Is ebullition or diffusion more important as methane emission pathway in a shallow subsaline lake?

Pamela Alessandra Baur (Korresp. Autor*in), Daniela Henry Pinilla, Stephan Glatzel

Veröffentlichungen: Beitrag in FachzeitschriftArtikelPeer Reviewed


Methane (CH4) emissions via ebullition contribute significantly to greenhouse gas emissions from freshwater bodies. According to the literature, the ebullition pathway may even be the most important pathway in some cases, particularly in shallow lakes. Ebullition rates are not often estimated because of the high uncertainty associated with episodic releases, leading to difficulties in their determination. This study provides an estimate of such emissions in a large, shallow, subsaline lake in eastern Austria, Lake Neusiedl, and compares them to the diffusion pathway. Ebullition gas sampling was conducted every 5–10 days over a period of 107 days from late March to mid-July 2021, using ebullition traps placed in three distinct locations: Reed belt, Channel and Open water/Lake. The aim was to study the temporal and spatial heterogeneity of ebullition and its contribution to total emissions. At the same time, several water quality and other environmental parameters were measured and then tested against the CH4 ebullition rates to explore them as potential drivers for this pathway. The carbon isotope fractionation factor () of the measured CH4 ebullition gas, ranging from 1.03 to 1.06, indicates a dominance of the acetoclastic methanogenesis in the sediments of Lake Neusiedl, regardless of the location. The Reed belt location showed the highest mean CH4 ebullition rate (17 ± 28 mg CH4 m d), which is >340-fold higher than the mean of the other two locations, and demonstrated also a strong temperature dependency. In all locations at Lake Neusiedl, the median CH4 fluxes via diffusion are significantly higher than via ebullition. Our analyses do not confirm the dominance of the ebullition pathway in any of the studied locations. Whereas at the Reed belt, ebullition accounts for 48 % of the CH4 emissions, in the other two locations, is responsible only for about 1 %.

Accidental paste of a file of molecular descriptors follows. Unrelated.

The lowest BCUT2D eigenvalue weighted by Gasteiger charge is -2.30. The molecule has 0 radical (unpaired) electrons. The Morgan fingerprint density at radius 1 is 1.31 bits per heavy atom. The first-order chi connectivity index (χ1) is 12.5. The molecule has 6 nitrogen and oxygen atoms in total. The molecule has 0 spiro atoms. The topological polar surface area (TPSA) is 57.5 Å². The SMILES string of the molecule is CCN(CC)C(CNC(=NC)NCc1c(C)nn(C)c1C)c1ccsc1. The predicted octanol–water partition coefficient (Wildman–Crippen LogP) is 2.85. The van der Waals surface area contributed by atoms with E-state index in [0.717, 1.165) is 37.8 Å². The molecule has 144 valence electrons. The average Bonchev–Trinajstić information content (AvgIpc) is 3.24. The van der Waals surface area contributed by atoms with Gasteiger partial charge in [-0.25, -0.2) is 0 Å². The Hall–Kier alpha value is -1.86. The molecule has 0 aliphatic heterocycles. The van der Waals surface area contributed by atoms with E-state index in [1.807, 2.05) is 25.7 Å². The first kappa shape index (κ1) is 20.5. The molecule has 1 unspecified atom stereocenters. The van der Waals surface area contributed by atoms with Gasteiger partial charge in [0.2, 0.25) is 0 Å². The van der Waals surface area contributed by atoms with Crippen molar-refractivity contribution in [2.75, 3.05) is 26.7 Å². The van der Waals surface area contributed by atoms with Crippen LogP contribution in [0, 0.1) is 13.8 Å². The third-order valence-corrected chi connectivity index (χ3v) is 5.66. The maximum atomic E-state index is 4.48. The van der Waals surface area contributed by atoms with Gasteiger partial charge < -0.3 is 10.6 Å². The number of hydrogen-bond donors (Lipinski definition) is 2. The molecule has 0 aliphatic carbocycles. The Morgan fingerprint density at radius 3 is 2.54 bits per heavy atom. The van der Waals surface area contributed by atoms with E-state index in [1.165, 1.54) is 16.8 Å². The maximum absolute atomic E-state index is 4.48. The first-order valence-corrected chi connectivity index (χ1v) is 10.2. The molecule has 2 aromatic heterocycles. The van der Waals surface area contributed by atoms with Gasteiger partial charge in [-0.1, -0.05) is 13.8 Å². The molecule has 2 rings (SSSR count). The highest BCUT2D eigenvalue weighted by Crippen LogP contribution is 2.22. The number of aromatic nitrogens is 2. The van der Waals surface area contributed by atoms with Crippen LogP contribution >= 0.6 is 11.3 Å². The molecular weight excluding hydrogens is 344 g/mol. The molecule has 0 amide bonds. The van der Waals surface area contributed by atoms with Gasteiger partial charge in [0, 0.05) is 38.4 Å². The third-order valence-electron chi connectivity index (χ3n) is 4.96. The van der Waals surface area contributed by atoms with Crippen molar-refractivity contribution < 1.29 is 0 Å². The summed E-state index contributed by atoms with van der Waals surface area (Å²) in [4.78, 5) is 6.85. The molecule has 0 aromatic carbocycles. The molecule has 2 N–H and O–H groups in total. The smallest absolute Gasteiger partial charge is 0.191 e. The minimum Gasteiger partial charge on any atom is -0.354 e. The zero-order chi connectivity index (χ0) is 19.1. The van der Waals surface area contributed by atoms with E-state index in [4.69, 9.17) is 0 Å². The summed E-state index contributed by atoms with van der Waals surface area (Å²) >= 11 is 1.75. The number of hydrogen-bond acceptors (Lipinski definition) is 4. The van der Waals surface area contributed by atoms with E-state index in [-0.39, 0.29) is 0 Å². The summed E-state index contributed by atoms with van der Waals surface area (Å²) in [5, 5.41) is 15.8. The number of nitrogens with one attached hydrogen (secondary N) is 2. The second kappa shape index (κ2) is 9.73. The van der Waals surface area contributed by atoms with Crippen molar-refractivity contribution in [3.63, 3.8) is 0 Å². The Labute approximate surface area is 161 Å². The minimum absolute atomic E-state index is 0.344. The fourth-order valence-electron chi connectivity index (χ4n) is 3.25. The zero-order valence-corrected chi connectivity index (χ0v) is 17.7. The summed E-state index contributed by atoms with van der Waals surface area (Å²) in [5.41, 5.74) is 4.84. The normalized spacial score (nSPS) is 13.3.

FachzeitschriftScience of the Total Environment
PublikationsstatusVeröffentlicht - 20 Feb. 2024

ÖFOS 2012

  • 106026 Ökosystemforschung
  • 105904 Umweltforschung
  • 106020 Limnologie
  • 105405 Geoökologie


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